“Show me definitive proof that a defect in Windows NT design is what caused the problems aboard the USS Yorktown…” Okay, I’ll fire off an inquiry to the Pentagon asking them to detail computer failures on the USS Yorktown, specifically ones involving BSOD. I’ll let you know when I get a reply.

  5. Yonah says:

    Many of you fail to check the details of these stories about the USS Yorktown, none of which specifically mention a blue screen except in the headline to grab attention. The two sources I found mention a ‘divide by zero’ problem. Attempting such a calculation in any application will cause it to crash. I love what Navy civil engineer Anthony DiGiorgio says about this:

    “Your $2.95 calculator, for example, gives you a zero when you try to divide a number by zero, and does not stop executing the next set of instructions.”

    This fool, who went out of his way to blame Windows, doesn’t seem to comprehend that a computer program runs millions of calculations in series and that any illegal operation in that chain of instructions leaves the computer with no way to finish the rest of the program. You can’t simply start back at zero as with a pocket calculator.

    Show me definitive proof that a defect in Windows NT design is what caused the problems aboard the USS Yorktown and not the client applications and 3rd party drivers used on those systems. Otherwise it’s just mindless fanboy bashing, which as Mr. DiGiorgio shows, can happen anywhere.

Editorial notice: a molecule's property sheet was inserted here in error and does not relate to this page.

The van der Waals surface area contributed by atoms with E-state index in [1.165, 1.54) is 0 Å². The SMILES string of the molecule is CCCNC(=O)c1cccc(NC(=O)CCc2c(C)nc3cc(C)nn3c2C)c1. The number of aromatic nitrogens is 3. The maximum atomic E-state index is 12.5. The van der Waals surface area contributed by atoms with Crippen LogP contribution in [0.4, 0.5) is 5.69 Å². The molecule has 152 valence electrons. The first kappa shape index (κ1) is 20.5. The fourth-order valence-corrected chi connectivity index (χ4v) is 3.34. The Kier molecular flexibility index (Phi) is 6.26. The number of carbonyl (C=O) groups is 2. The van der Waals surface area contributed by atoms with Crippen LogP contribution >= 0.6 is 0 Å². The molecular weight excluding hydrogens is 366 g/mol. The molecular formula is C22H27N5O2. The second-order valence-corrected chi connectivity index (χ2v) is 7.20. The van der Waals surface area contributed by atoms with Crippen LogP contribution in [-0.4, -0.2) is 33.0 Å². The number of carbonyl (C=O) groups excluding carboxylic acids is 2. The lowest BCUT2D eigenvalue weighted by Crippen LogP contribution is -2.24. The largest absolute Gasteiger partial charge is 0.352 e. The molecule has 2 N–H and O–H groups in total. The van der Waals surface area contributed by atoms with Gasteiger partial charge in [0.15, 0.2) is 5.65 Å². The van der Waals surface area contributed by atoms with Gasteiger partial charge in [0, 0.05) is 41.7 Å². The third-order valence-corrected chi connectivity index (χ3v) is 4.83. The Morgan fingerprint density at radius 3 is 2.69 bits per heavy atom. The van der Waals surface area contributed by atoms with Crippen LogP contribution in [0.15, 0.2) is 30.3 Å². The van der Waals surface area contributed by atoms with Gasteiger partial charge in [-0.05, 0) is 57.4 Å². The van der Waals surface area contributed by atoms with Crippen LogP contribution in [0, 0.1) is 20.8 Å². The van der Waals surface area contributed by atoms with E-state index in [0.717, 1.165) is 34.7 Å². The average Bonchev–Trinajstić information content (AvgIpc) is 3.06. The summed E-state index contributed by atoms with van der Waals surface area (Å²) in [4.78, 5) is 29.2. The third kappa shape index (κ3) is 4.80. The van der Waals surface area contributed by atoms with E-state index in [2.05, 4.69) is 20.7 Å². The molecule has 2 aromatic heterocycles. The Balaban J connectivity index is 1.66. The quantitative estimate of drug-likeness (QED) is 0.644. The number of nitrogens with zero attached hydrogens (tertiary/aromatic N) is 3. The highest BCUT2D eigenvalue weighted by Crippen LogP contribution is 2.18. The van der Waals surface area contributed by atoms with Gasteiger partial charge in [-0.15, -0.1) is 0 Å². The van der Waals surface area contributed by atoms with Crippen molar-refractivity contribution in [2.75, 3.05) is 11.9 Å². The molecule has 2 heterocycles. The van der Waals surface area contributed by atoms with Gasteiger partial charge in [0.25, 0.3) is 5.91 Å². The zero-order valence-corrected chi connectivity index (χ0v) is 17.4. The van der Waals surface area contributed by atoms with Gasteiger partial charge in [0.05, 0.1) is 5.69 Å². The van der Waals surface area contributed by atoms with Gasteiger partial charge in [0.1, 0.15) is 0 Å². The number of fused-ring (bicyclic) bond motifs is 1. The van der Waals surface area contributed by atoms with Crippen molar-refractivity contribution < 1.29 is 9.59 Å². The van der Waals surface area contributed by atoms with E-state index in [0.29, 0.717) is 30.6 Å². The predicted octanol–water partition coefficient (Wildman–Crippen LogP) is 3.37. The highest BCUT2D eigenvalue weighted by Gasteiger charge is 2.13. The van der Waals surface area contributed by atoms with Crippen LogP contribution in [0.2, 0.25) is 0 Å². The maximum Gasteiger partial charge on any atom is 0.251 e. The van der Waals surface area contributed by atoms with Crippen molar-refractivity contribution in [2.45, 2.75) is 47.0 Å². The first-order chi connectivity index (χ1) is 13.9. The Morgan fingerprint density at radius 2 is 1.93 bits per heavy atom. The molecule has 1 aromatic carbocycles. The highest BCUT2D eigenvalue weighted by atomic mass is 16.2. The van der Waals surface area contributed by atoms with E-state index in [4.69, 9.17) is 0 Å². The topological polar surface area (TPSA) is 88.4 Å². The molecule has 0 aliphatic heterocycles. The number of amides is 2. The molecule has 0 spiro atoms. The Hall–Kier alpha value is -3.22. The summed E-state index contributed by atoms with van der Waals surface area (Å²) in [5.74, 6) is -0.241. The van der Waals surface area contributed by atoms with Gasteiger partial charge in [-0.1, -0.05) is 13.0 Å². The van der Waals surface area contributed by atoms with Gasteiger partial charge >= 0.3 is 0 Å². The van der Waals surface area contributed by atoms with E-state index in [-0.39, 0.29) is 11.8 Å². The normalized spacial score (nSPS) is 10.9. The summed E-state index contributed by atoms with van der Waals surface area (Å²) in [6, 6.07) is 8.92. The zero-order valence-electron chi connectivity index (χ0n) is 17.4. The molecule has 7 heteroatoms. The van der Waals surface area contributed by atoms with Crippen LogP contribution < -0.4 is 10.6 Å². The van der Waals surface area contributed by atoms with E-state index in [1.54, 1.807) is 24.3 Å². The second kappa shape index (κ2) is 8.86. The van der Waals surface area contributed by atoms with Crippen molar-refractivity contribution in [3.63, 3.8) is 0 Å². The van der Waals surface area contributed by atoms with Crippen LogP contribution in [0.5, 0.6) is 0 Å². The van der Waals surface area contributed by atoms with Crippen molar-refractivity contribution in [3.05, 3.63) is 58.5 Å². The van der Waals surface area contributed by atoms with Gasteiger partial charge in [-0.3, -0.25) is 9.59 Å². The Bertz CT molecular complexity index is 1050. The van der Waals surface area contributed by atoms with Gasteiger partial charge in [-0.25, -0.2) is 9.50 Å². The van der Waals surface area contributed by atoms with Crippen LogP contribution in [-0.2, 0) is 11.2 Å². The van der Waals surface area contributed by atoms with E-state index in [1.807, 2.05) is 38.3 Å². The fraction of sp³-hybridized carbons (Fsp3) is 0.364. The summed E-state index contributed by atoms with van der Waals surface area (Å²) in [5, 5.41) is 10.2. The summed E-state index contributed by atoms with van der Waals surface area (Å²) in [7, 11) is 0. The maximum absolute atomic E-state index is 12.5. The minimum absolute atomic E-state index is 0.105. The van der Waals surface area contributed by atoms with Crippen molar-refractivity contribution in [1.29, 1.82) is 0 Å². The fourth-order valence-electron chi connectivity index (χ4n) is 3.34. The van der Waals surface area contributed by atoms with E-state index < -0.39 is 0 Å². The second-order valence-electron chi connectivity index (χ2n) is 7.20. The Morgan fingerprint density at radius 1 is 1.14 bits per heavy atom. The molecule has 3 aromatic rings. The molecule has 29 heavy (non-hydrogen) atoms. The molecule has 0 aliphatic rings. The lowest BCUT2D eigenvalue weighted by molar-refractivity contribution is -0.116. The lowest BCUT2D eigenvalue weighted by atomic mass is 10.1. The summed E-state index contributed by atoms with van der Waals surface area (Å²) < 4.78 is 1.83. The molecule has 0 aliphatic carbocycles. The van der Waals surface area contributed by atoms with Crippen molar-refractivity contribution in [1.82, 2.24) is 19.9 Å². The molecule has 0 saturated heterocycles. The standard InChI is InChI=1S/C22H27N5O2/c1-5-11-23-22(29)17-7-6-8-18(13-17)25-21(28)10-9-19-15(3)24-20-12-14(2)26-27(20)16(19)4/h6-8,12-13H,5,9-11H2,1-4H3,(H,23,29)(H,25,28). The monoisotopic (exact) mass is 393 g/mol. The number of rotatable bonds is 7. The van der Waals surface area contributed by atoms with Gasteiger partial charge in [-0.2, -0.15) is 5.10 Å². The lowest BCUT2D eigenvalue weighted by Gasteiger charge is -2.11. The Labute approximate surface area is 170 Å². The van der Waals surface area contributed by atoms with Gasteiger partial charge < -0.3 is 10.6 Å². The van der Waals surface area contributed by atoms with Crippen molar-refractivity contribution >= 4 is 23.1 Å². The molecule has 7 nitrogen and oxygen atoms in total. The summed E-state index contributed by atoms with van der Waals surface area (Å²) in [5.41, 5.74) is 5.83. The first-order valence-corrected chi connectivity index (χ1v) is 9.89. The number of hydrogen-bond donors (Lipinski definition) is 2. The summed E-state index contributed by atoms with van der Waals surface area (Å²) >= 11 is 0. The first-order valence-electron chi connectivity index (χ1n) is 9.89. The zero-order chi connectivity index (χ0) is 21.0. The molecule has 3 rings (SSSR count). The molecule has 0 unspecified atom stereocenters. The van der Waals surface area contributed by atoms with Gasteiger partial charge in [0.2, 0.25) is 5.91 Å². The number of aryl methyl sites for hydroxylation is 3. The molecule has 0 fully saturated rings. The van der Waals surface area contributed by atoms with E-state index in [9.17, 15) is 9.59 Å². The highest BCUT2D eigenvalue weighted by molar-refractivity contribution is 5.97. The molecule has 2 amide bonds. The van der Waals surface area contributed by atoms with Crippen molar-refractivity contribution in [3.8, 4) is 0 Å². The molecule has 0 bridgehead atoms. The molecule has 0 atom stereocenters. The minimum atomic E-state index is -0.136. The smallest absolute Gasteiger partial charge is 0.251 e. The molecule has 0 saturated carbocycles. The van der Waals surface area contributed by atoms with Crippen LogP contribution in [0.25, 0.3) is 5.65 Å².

6. Not steep enough for my liking. Fortunately ARM + Linux is making a detour around Wintel.

  7. Dann says:

    I hate to see anyone who puts their trust in M$, given their track record and current software (or lack thereof, declining market share/status). It’s a steep slope down.

  8. Richard Chapman says:

    Microsoft’s OS is simply not up to the rigors of the Internet let alone to be part of a weapons system. Try telling the Navy it’s okay for some of their computers to be part of a Botnet because, hey, that’s normal for PCs. And then tell them it’s normal to spend more money and resources to keep more of their PCs from joining the Botnets, money that would have gone into a more robust air defense system. “I’m sorry Sir, we can’t track that incoming Exocet missile. We’re updating Zone Alarm on the Radar Tracking Computer.”

  9. oldman says:

    I hate to burst anyones balloon here, but the thin client technology is most likely commercial software from a company like citrix(XenDesktop), that will be used to front end a farm of virtual windows desktops running on one of the x86 hypervisors (VMWare, XenServer or Hyper-V)

    Linux thin client technology will probably go nowhere near this.

  10. oe says:

    Maybe after the disaster of the Navy’s “Smartship” program in the late 90’s (where if I recall the UNIX based on did fine, but the WinNT demo had to be towed back to port after blue screening…

    http://www.wired.com/science/discoveries/news/1998/07/13987

    they remembered their lesson and so are going towards thin clients based on a UNIX derivative.
    I know I certainly miss, as an end user, the snappiness and uniformity of the CentOS thin-clients I had enjoyed (and some of the great apps too). Couldn’t begin to relate the things that are daily annoyances now than I have to use Vista and/or 7. A short list: email setup and re-setup, files portability, environment/application customizations, auto-scripting of routine file housekeeping tasks, forced reboots). On the good side we have packrats who have saved a lot of IT stuff network gear, CPU’s, etc. maybe it’s time to setup an air-gapped darknet…